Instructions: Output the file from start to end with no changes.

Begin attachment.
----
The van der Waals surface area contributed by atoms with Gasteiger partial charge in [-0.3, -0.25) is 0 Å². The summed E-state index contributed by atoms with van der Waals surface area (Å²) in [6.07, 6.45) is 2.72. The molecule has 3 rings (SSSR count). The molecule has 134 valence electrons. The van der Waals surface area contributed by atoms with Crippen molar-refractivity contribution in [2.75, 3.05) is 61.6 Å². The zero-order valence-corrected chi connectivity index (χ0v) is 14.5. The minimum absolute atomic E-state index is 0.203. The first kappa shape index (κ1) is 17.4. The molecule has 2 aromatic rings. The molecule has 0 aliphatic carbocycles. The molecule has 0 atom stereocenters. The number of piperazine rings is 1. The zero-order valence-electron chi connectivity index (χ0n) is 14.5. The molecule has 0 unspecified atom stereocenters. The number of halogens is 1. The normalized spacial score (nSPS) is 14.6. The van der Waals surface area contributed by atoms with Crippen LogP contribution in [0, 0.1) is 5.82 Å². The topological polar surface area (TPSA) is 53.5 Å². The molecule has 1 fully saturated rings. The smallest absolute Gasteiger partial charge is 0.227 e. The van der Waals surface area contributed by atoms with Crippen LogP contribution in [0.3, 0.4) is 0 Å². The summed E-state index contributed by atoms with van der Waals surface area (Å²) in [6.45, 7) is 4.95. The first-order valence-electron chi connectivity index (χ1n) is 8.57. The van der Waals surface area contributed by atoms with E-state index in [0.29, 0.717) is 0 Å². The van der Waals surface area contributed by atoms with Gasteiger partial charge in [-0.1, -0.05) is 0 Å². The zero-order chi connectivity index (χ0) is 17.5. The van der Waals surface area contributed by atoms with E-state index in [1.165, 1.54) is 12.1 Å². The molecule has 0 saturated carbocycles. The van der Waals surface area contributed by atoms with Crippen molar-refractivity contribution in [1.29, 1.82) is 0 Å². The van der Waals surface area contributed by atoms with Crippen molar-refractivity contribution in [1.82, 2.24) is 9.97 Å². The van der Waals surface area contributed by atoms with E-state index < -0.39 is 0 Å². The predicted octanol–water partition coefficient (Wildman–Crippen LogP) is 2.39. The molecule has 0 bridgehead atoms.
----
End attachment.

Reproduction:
The van der Waals surface area contributed by atoms with Gasteiger partial charge in [-0.3, -0.25) is 0 Å². The summed E-state index contributed by atoms with van der Waals surface area (Å²) in [6.07, 6.45) is 2.72. The molecule has 3 rings (SSSR count). The molecule has 134 valence electrons. The van der Waals surface area contributed by atoms with Crippen molar-refractivity contribution in [2.75, 3.05) is 61.6 Å². The zero-order valence-corrected chi connectivity index (χ0v) is 14.5. The minimum absolute atomic E-state index is 0.203. The first kappa shape index (κ1) is 17.4. The molecule has 2 aromatic rings. The molecule has 0 aliphatic carbocycles. The molecule has 0 atom stereocenters. The number of piperazine rings is 1. The zero-order valence-electron chi connectivity index (χ0n) is 14.5. The molecule has 0 unspecified atom stereocenters. The number of halogens is 1. The normalized spacial score (nSPS) is 14.6. The van der Waals surface area contributed by atoms with Crippen LogP contribution in [0, 0.1) is 5.82 Å². The topological polar surface area (TPSA) is 53.5 Å². The molecule has 1 fully saturated rings. The smallest absolute Gasteiger partial charge is 0.227 e. The van der Waals surface area contributed by atoms with Crippen LogP contribution in [0.3, 0.4) is 0 Å². The summed E-state index contributed by atoms with van der Waals surface area (Å²) in [6.45, 7) is 4.95. The first-order valence-electron chi connectivity index (χ1n) is 8.57. The van der Waals surface area contributed by atoms with E-state index in [0.29, 0.717) is 0 Å². The van der Waals surface area contributed by atoms with Gasteiger partial charge in [-0.1, -0.05) is 0 Å². The zero-order chi connectivity index (χ0) is 17.5. The van der Waals surface area contributed by atoms with E-state index in [1.165, 1.54) is 12.1 Å². The molecule has 0 saturated carbocycles. The van der Waals surface area contributed by atoms with Crippen molar-refractivity contribution in [1.29, 1.82) is 0 Å². The van der Waals surface area contributed by atoms with Crippen molar-refractivity contribution in [1.82, 2.24) is 9.97 Å². The van der Waals surface area contributed by atoms with E-state index < -0.39 is 0 Å². The predicted octanol–water partition coefficient (Wildman–Crippen LogP) is 2.39. The molecule has 0 bridgehead atoms.